A couple of things came to mind as I read the messages at the flow-based programming group and a discussion at Hacker News. I learned of the HN conversation via an interesting blog post by Samuel Lampa. Among other things, Samuel points out some of the problems associated with what is called "back pressure" in a flow- or stream-based system. This is where the receiver of information becomes overwhelmed and needs to tell the information source that "that's enough, for now" before running out of memory or some other kind of nasty thing occurs.
This got me to thinking about what I'm trying to accomplish with ElixirFBP. It is an experiment to see what a flow-based system written Elixir behaves like and how it can best be designed to offer the user some compelling reason to use such a system - other that it's written in some new language. I think the reason will be the overall speed of computation. This, despite some inherent speed issues with Erlang. Samuel describes how Elixir/Erlang could best be utilized as a "control plane". So, as the discussions above point out, there are plenty of issues to be faced and dealt with. That's a Good Thing! I hope this experiment will result in a base for investigating solutions to these issues.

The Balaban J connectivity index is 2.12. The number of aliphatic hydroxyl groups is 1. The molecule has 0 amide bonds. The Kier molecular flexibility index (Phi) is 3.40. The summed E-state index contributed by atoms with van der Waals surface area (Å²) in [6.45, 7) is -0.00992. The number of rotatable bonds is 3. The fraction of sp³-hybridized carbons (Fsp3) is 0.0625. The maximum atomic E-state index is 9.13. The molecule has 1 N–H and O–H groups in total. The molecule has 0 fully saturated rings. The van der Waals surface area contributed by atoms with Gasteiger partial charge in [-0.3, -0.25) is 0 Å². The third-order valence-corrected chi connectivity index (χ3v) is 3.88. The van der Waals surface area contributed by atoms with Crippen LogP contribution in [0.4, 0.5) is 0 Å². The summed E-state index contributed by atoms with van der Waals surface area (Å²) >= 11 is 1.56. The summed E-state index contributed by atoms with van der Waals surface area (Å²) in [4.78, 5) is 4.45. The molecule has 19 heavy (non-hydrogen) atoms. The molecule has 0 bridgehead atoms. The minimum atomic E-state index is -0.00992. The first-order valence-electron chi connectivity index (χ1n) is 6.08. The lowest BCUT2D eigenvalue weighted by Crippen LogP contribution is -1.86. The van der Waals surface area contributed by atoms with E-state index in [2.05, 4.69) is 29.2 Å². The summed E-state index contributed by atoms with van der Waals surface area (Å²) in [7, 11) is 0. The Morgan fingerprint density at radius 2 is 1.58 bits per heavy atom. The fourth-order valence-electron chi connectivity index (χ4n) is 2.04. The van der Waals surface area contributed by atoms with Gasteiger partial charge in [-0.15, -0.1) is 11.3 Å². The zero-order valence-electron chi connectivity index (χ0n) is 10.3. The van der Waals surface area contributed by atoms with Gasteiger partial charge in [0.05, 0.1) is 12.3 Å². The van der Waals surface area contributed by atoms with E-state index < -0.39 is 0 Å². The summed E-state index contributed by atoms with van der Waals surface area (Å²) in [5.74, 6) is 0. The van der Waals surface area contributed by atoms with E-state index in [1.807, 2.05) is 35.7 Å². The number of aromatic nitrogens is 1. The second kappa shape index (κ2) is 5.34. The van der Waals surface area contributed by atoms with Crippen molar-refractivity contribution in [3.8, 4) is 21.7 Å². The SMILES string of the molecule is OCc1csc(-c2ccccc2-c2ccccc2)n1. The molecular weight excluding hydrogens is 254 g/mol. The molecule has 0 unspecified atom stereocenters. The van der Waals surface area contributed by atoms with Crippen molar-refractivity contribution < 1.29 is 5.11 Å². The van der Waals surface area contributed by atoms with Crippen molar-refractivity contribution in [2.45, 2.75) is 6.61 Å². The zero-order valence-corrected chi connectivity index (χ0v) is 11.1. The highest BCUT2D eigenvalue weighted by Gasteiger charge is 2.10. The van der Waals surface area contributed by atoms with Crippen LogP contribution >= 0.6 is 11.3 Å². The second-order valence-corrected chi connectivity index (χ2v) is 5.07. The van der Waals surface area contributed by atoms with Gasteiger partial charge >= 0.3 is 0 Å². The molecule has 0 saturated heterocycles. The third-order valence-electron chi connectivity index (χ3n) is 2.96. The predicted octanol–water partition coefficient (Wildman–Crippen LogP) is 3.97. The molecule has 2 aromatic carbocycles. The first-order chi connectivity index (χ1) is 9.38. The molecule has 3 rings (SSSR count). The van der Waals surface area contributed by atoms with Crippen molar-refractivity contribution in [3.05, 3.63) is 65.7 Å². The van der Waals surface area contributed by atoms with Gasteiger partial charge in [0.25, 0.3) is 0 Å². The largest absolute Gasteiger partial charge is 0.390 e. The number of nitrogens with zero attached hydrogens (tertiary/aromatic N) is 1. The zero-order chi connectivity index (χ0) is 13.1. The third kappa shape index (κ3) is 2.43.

Stay tuned as I continue the implementation of ElixirFBP support for NoFlo's network protocol. Having this goal of supporting the noflo-ui requires my having to provide a lot of support for the various intricacies of creating and running flow-based programs - something I'm not sure I would have been able to think of on my own.
Finally, it turns out that I can get my code to work with NoFlo's online version of their development environment so one doesn't have to install noflo-ui as I described in my previous post.